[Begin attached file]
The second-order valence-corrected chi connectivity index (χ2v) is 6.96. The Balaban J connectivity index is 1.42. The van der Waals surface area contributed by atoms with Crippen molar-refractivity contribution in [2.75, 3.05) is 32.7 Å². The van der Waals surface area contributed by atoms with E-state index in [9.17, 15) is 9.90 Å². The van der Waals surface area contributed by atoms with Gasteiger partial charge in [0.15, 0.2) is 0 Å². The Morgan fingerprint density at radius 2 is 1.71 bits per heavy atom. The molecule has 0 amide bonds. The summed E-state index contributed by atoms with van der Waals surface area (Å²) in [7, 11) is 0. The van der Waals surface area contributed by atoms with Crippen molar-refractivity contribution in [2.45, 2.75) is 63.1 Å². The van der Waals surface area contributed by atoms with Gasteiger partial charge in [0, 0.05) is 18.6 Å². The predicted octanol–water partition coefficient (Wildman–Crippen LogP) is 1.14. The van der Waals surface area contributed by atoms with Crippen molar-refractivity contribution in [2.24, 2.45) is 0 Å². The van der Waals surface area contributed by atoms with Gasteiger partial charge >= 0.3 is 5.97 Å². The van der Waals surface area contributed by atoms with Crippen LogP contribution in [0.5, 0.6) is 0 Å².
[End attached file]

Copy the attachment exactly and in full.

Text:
The second-order valence-corrected chi connectivity index (χ2v) is 6.96. The Balaban J connectivity index is 1.42. The van der Waals surface area contributed by atoms with Crippen molar-refractivity contribution in [2.75, 3.05) is 32.7 Å². The van der Waals surface area contributed by atoms with E-state index in [9.17, 15) is 9.90 Å². The van der Waals surface area contributed by atoms with Gasteiger partial charge in [0.15, 0.2) is 0 Å². The Morgan fingerprint density at radius 2 is 1.71 bits per heavy atom. The molecule has 0 amide bonds. The summed E-state index contributed by atoms with van der Waals surface area (Å²) in [7, 11) is 0. The van der Waals surface area contributed by atoms with Crippen molar-refractivity contribution in [2.45, 2.75) is 63.1 Å². The van der Waals surface area contributed by atoms with Gasteiger partial charge in [0, 0.05) is 18.6 Å². The predicted octanol–water partition coefficient (Wildman–Crippen LogP) is 1.14. The van der Waals surface area contributed by atoms with Crippen molar-refractivity contribution in [2.24, 2.45) is 0 Å². The van der Waals surface area contributed by atoms with Gasteiger partial charge >= 0.3 is 5.97 Å². The van der Waals surface area contributed by atoms with Crippen LogP contribution in [0.5, 0.6) is 0 Å².